This framework can be used in your classroom, both physical and virtual, and I’d recommend the book if you’re looking for a quick-read and an introduction to DSRP or systems thinking. I will say, however, that if you’re looking for a book with concrete takeaways and specific classroom examples, I’d recommend checking out one of the other books on this list.
3. Lifelong Kindergarten: Cultivating Creativity through Projects, Passion, Peers, and Play by Mitchel Resnick
From the back of the book:
“In kindergartens these days, children spend more time with math worksheets and phonics flashcards than building blocks and finger paint. Kindergarten is becoming more like the rest of school. In Lifelong Kindergarten, learning expert Mitchel Resnick argues for exactly the opposite: the rest of school (even the rest of life) should be more like kindergarten. Drawing on experiences from more than thirty years at MIT’s Media Lab, Resnick discusses new technologies and strategies for engaging young people in creative learning experiences. He tells stories of how children are programming their own games, stories, and inventions, and collaborating through remixing, crowdsourcing, and large-scale group projects. To thrive in today’s fast-changing world, people of all ages must learn to think and act creatively – and the best way to do that is by focusing more on imagining, creating, playing, sharing, and reflecting, just as children do in traditional kindergartens” (Resnick, 2017).
Mitch Resnick is the creator of Scratch Programming Language and the Lifelong Kindergarten Lab, and is a professor at MIT. I love this book because Resnick so firmly declares that kindergarten is the best invention of all time, and I couldn’t agree more. Resnick’s four P’s of creative learning – projects, passion, peers, and play – act as a framework that you can implement in your classroom, regardless of what grade you teach, today.
As Resnick writes, this book “draw[s] on stories and lessons from these projects to explore both the why and the how of creative thinking–building the case for why creative thinking is so important in today’s world, and sharing strategies for how to help young people develop as creative thinkers.”
I recommend this book for anyone who has a kid, cares about kids, cares about learning and creativity. I recommend this book to administrators. Teachers. Adults who love learning. Adults who want to love learning. And anyone and everyone who is even the slightest bit intrigued about the role of tech in children and young people’s lives.
4. Hacking School Discipline: 9 Ways to Create a Culture of Empathy and Responsibility Using Restorative Justice by Nathan Maynard and Brad Weinstein
From the back of the book:
“Every day brings a new chance to connect with your most difficult students and inspire them with relentless kindness and encouragement. Many are used to adults giving up on them, but with restorative practice, you can stop punishing your students and empower them to be accountable for their actions” (Maynard & Weinstein, 2019).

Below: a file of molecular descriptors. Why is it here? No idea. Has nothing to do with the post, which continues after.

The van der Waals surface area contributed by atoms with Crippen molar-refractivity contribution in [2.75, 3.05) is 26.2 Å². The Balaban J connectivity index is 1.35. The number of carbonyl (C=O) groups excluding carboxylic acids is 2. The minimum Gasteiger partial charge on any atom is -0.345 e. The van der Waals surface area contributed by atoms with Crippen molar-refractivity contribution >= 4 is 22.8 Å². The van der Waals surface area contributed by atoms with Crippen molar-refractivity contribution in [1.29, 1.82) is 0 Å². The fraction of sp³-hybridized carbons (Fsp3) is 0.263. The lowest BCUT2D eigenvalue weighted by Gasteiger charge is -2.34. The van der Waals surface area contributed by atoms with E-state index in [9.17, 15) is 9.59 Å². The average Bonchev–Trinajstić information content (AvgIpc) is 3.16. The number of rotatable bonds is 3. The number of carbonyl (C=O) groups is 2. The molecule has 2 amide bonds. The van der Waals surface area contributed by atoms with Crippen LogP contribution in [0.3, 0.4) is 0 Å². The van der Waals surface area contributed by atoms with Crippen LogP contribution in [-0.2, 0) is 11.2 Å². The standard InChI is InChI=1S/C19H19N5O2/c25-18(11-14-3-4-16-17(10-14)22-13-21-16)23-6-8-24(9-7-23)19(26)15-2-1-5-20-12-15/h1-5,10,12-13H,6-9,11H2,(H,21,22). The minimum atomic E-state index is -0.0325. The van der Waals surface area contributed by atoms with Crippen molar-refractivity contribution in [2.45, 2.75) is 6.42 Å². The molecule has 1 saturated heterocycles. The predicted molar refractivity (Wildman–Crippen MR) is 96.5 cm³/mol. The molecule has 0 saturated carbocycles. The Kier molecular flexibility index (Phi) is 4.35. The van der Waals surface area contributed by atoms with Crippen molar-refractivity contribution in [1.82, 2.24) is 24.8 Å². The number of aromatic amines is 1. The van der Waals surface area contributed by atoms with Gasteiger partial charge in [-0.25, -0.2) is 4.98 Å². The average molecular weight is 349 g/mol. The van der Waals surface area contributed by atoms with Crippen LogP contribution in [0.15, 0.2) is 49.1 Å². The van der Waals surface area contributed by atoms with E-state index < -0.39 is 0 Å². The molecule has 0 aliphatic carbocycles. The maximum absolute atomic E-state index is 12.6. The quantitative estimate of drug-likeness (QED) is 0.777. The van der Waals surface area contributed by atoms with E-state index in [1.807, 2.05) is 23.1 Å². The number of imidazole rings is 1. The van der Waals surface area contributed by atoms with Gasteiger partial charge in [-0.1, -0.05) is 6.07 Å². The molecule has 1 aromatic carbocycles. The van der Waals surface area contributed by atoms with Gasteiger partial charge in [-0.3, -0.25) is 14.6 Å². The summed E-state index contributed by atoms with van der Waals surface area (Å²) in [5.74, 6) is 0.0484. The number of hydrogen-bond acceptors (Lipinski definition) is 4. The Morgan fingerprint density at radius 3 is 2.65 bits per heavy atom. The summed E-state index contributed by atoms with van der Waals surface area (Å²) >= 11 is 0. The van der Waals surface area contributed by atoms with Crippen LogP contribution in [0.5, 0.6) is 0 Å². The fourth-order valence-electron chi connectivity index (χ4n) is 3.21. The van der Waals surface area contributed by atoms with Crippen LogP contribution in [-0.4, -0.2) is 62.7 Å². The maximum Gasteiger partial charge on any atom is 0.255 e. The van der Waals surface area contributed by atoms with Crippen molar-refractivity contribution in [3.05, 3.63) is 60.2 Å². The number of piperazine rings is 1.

Now what I love about this book, which makes it a little different from the others, is that you can read the book today, and implement immediate changes in your classroom tomorrow. This book is actionable. It isn’t filled with theory or pie-in-the-sky ideas. It gives an example of an event, and gives you step-by-step instructions on how to respond.
This book has helped me so much with classroom management and with implementing restorative justice practices in my classroom. This book has taught me how to build a culture of empathy in my classroom, enhance communication and collaboration with my students, and encourage reflection on behaviors and ways to discuss impactful change.
I recommend this book to teachers who are looking to change what discipline looks like at their school or in their classroom.
5. Loving Learning: How Progressive Education Can Save America’s Schools by Tom Little and Katherine Ellison
This book might be most applicable for teachers or administrators working in independent schools, but nonetheless it has great takeaways for those interested in progressive education in general.
From the book jacket:
“The longtime head of Park Day School, Tom Little embarked on a tour of 43 progressive schools across the country. In this book, his life’s work, he interweaves his teaching experience, the knowledge he gleaned from his trip, and the history of Progressive Education. As Little and Katherine Ellison reveal, these educators and schools invigorate learning and promote inquisitiveness by allowing the curriculum to grow organically out of children’s questions–whether they lead to studying the senses, working on a farm, or re-creating a desert ecosystem in the classroom.